Today the New York Times published an incredible, and incredibly detailed, account of unrestrained favor-trading within the Obama administration. In a nut: The president’s cabinet, including the State Department under Hillary Clinton, suspended travel bans placed on certain Ecuadorian nationals who committed fraud (and worse) after those nationals’ family members pledged five- and six-figures sums to Democratic organizations.
The Times report centers on the well-connected Isaías family, who are frequent and generous donors to Democrats. Reporter Frances Robles begins by highlighting the story of Estefanía Isaías, who was restricted from traveling to the United States in 2008. Her entry ban was enacted after federal officials discovered that she had illegally obtained work visas for her maid staff, having lied about the circumstances under which she brought them to the United States.
The ban soon caught the attention of a prominent Democrat, Senator Bob Menendez (on whom the family lavished campaign money). Robles writes:
For more than a year, Senator Robert Menendez, Democrat of New Jersey, and his staff engaged in a relentless effort to help Ms. Isaías, urging senior government officials, including Mrs. Clinton’s chief of staff, Cheryl Mills, to waive the ban. The senator’s assistance came even though Ms. Isaías’s family, a major donor to him and other American politicians, does not live in his state. The Obama administration then reversed its decision and gave Ms. Isaías the waiver she needed to come to the United States — just as tens of thousands of dollars in donations from the family poured into Mr. Obama’s campaign coffers.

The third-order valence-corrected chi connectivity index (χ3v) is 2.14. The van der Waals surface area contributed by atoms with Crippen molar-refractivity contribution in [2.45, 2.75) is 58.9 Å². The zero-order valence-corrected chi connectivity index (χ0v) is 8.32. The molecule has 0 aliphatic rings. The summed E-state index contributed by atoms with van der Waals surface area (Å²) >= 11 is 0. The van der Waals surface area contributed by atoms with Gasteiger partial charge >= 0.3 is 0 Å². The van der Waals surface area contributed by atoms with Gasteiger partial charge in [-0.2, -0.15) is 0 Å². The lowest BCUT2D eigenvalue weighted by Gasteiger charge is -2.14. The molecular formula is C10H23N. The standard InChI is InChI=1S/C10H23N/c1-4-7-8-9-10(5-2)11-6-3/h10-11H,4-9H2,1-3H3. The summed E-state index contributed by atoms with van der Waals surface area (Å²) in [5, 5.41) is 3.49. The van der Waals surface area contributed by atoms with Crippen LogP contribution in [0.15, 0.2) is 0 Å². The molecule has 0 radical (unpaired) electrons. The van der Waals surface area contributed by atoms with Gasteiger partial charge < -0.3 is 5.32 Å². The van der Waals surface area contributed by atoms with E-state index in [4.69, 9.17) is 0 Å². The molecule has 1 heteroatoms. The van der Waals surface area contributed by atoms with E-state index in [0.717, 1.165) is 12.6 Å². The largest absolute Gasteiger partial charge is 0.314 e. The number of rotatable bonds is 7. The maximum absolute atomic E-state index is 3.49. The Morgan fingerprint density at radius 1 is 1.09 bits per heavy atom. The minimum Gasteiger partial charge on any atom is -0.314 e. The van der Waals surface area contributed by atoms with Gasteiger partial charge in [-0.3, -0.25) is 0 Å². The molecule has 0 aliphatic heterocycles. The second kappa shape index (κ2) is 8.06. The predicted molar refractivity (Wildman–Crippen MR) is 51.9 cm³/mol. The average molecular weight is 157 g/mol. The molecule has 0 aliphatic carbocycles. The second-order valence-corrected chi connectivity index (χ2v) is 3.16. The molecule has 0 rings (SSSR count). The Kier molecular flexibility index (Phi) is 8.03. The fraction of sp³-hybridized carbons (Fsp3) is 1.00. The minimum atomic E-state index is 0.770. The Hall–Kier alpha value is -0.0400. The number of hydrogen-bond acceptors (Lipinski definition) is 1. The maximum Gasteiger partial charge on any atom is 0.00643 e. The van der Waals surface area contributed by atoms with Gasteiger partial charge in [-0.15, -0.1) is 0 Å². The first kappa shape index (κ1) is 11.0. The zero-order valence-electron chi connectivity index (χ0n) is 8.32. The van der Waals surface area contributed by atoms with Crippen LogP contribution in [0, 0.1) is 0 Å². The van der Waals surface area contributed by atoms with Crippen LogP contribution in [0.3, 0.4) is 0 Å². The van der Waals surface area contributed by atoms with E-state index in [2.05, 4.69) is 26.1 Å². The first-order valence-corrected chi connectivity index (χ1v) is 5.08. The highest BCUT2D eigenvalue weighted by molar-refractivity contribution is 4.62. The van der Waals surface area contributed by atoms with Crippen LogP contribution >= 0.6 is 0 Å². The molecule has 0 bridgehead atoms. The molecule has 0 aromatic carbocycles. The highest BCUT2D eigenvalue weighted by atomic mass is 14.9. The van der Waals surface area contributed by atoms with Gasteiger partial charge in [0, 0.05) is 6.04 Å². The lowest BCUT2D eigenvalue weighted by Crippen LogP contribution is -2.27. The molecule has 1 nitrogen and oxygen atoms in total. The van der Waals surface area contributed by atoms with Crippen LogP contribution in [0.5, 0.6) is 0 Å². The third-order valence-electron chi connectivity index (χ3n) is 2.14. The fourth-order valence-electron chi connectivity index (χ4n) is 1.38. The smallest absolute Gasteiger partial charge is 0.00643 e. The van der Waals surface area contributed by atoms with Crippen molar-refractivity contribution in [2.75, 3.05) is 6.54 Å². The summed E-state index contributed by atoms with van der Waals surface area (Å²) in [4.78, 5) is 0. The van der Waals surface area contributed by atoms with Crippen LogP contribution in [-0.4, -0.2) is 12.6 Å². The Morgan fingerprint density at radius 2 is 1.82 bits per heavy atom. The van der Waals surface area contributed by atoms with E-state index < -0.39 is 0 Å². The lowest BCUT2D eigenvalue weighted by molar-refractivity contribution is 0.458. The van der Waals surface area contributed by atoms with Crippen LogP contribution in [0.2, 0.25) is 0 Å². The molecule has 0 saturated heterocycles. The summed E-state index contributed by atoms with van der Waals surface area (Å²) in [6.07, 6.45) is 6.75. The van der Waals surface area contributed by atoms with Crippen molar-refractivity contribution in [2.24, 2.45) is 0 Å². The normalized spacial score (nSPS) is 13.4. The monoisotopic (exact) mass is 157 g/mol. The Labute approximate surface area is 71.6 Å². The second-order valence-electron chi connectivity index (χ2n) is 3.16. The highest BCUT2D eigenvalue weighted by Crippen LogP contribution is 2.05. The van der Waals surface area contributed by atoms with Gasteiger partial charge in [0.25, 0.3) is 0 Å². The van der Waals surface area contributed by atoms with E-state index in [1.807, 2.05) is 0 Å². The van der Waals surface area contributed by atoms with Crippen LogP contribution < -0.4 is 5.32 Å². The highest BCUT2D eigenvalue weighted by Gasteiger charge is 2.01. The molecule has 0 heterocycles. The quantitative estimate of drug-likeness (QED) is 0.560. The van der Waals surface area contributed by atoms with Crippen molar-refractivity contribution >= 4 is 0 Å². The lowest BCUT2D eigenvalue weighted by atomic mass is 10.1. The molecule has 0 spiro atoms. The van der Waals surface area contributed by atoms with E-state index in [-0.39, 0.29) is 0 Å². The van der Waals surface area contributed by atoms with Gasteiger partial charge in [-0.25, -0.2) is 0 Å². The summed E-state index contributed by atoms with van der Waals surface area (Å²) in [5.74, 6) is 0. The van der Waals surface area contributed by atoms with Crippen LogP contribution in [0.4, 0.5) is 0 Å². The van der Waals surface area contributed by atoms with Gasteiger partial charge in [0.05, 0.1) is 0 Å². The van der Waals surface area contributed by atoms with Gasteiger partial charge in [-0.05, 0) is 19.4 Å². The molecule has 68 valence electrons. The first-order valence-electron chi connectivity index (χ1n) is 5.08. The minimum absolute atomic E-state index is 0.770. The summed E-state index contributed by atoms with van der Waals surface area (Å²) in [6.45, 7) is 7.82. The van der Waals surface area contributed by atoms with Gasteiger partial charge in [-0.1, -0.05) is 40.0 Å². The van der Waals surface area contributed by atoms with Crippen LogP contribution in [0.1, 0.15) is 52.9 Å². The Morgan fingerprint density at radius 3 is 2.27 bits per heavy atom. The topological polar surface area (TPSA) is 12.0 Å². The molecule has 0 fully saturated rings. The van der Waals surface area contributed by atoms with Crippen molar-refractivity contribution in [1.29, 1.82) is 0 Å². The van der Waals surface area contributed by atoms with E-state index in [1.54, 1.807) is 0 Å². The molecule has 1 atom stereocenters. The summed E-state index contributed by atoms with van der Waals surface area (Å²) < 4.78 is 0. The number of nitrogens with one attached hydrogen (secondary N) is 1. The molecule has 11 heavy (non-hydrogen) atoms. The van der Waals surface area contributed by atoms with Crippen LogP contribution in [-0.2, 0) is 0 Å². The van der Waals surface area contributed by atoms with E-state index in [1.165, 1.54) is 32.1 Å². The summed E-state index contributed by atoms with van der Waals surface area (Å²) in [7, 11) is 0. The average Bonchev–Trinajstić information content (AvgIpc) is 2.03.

The Times later provides a tick-tock of particularly suspicious donations, such as a $40,000 check written to the Obama Victory Fund in May 2012, just one day before the Obama administration lifted the ban against Estefanía Isaías. The reversal echoed the same administration’s stance toward the woman’s brothers, Roberto and William, who are considered fugitives in their home country:
The Obama administration has allowed the family’s patriarchs, Roberto and William Isaías, to remain in the United States, refusing to extradite them to Ecuador. The two brothers were sentenced in absentia in 2012 to eight years in prison, accused of running their bank into the ground and then presenting false balance sheets to profit from bailout funds. In a highly politicized case, Ecuador says the fraud cost the country $400 million.
The entire family, the Times argues, “has repeatedly received favorable treatment from the highest levels of the American government.” The paper’s lengthy report, which is tangled though very much worth reading, can be found here.
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